When a third-generation Mormon from Utah announced to the New York media that he wanted his upstart airline to be the city’s “new low-fare, hometown airline,” most discounted him as incredibly naive. But with the founding of JetBlue—and the introduction of in-flight TV and exceptional customer service—David Neeleman not only made good on this vision but upended the commercial aviation industry in the process.

And all this with (or, perhaps, because of) ADHD.

In an interview with ADDitude Magazine, Neeleman recognized that his ADHD gave him distinct advantages. “I can distill complicated facts and come up with simple solutions,” he said. “I can look out on an industry with all kinds of problems and say, ‘How can I do this better?’ My ADD brain naturally searches for better ways of doing things.”

Though he acknowledges the downside, including an inability to focus, increased disorganization, and procrastination (“I have an easier time planning a 20-aircraft fleet than I do paying the light bill.”), Neeleman has embraced his unique experience of the world. “If someone told me you could be normal or you could continue to have your ADD, I would take ADD.”

In our pursuit of effective leadership, we often find ourselves inspired by those who possess extraordinary talents and perspectives. Why should it be any different when those talents and perspectives come from someone whose brain is wired just a little differently than our own? Neurodiverse leaders have the potential to revolutionize leadership and drive organizational success. By embracing their unique brilliance, we open doors to diverse perspectives, unparalleled creativity, and innovative problem-solving.

What is neurodiversity?

The term “neurodiversity” refers to a broad range of differences in the ways our brains work—the naturally occurring diversity of how we’re hardwired to think and experience the world. While neurodiversity includes diagnosable conditions, such as autism, ADHD, and dyslexia, it’s important not to get hung up on labels. Everyone processes information differently, and the truth is, there is no single, “standard” brain.

For leadership coaches, it’s essential to see the variety of neurological differences present in leaders for the vast array of strengths and abilities it represents. Neurodiversity in our leaders doesn’t indicate limitations to overcome, but incredible value to unlock for teams and organizations of all kinds.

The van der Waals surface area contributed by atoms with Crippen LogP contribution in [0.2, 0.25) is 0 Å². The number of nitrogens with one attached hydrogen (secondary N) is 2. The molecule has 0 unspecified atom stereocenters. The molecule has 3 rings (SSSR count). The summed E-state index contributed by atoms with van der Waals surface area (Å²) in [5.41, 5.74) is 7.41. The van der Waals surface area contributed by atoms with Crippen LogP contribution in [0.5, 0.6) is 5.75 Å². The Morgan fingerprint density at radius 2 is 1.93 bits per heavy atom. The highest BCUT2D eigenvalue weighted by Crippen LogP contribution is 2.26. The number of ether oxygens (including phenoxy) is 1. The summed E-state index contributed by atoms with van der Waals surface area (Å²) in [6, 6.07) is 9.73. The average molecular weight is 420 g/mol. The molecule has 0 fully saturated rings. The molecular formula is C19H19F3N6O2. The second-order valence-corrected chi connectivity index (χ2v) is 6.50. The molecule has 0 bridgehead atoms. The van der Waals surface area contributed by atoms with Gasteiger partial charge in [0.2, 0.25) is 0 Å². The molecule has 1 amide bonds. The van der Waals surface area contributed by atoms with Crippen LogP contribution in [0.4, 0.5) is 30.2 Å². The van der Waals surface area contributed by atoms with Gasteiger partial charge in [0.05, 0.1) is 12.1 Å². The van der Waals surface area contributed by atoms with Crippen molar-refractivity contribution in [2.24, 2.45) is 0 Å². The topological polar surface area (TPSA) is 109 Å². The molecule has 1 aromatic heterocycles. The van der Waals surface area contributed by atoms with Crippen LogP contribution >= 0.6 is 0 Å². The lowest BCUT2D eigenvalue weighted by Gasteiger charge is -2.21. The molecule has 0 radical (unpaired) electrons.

How Neurodiverse Leaders Lead

How often do managers challenge their employees to think outside the box? Innovation is a calling card of the modern workplace, and neurodivergent individuals often possess unique lenses through which they view the world. With thinking patterns inherently different from those of neurotypical individuals, these leaders excel at spotting patterns, connections, and solutions that may elude others.

Many neurodiverse leaders have a natural inclination toward exploration. It’s no surprise, then, that some of the most successful and well-known entrepreneurs and thought leaders in recent history consider themselves part of one or more neuroidentity group. Famous examples include billionaire business icon Richard Branson, climate activist Greta Thunberg, and IKEA founder Ingvar Kamprad—all of whom attribute their success, at least in part, to the unique ways their brains work.

So, how can coaches best help neurodiverse leaders reach their full potential? Better coaching will result from better understanding. Leadership coach and certified Leadership Circle practitioner Brooke Trenwith has written a guide to help coaches understand the impact of neurodiversity on leaders and leadership, and navigate the coaching relationship with leaders who identify as neurodivergent.

Key Takeaways:

  1. Listen to your leader and respect their terminology.
    “Neurodiverse.” “Gifted.” “Autistic.” “On the spectrum.” “ADHDer.” There are a lot of terms out there. Remember, your role as a coach is not to diagnose the person or to “correct” their terms; your role is to support and encourage them, and to introduce them to new ways of leveraging their abilities.
  2. Ask questions to bring out the positive.
    Unfortunately, many neurodiverse people have past school and work experiences that focus on the challenges of their cognitive differences instead of the potential in them. If a leader tells you they’re dyslexic or that they have ADHD, ask them how that trait enhances their leadership and reinforce the positive outcomes they may be hesitant to acknowledge.
  3. Pay attention to context clues.
    Not all neurodivergent leaders are comfortable talking about—or are even fully aware of—their neurodiversity. Be on the lookout for masking behaviors, actions that suppress one’s natural inclinations in an effort to “fit in.” These can take many forms, such as biting nails, tapping, walking on toes, chewing hair, etc., and can show up “live” in interactions with your leader or in comments on the Leadership Circle Profile. Either way, they’re important conversation starters that help get to the heart of your leader’s challenges.
  4. Look for strategies, not solutions.
    Neurodiverse people do not need to be “fixed.” When coaching a neurodivergent leader, help them identify strategies to manage their challenges, not solutions to fix their problems. This is an important distinction to reinforce that their unique behaviors are a natural part of who they are and not character flaws, and will enable them to create workable habits and set realistic expectations.

By embracing neurodiversity in our leaders, we help foster a more inclusive, more creative environment, one that drives innovation, welcomes unconventional ideas, and is capable of transforming the way business is done.

Sarah Stall

Author Sarah Stall

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